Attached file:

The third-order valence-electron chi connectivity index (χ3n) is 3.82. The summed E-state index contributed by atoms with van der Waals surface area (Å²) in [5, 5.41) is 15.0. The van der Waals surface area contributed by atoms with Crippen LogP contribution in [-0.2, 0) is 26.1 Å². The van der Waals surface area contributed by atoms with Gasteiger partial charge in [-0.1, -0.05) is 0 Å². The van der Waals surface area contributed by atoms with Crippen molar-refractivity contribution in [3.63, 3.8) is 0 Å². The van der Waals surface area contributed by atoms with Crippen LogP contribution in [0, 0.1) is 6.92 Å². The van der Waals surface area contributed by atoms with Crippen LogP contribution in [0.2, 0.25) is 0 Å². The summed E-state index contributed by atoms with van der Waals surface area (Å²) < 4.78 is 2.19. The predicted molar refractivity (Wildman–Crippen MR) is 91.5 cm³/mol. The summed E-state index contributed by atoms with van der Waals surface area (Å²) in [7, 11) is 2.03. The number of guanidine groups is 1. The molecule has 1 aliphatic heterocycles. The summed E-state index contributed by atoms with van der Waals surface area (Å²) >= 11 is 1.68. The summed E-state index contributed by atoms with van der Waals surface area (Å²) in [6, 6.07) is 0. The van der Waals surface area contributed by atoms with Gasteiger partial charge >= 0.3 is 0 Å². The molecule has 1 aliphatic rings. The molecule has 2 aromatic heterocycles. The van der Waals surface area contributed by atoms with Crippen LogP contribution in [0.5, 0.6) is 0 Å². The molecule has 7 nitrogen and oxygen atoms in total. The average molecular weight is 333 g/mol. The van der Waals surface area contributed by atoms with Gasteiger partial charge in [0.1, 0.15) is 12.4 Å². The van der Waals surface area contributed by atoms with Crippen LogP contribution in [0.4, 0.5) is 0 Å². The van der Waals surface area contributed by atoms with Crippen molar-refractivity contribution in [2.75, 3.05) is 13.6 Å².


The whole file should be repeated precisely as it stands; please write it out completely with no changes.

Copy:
The third-order valence-electron chi connectivity index (χ3n) is 3.82. The summed E-state index contributed by atoms with van der Waals surface area (Å²) in [5, 5.41) is 15.0. The van der Waals surface area contributed by atoms with Crippen LogP contribution in [-0.2, 0) is 26.1 Å². The van der Waals surface area contributed by atoms with Gasteiger partial charge in [-0.1, -0.05) is 0 Å². The van der Waals surface area contributed by atoms with Crippen molar-refractivity contribution in [3.63, 3.8) is 0 Å². The van der Waals surface area contributed by atoms with Crippen LogP contribution in [0, 0.1) is 6.92 Å². The van der Waals surface area contributed by atoms with Crippen LogP contribution in [0.2, 0.25) is 0 Å². The summed E-state index contributed by atoms with van der Waals surface area (Å²) < 4.78 is 2.19. The predicted molar refractivity (Wildman–Crippen MR) is 91.5 cm³/mol. The summed E-state index contributed by atoms with van der Waals surface area (Å²) in [7, 11) is 2.03. The number of guanidine groups is 1. The molecule has 1 aliphatic heterocycles. The summed E-state index contributed by atoms with van der Waals surface area (Å²) >= 11 is 1.68. The summed E-state index contributed by atoms with van der Waals surface area (Å²) in [6, 6.07) is 0. The van der Waals surface area contributed by atoms with Gasteiger partial charge >= 0.3 is 0 Å². The molecule has 1 aliphatic rings. The molecule has 2 aromatic heterocycles. The van der Waals surface area contributed by atoms with Crippen LogP contribution in [0.5, 0.6) is 0 Å². The molecule has 7 nitrogen and oxygen atoms in total. The average molecular weight is 333 g/mol. The van der Waals surface area contributed by atoms with Gasteiger partial charge in [0.1, 0.15) is 12.4 Å². The van der Waals surface area contributed by atoms with Crippen LogP contribution in [0.4, 0.5) is 0 Å². The van der Waals surface area contributed by atoms with Crippen molar-refractivity contribution in [2.75, 3.05) is 13.6 Å².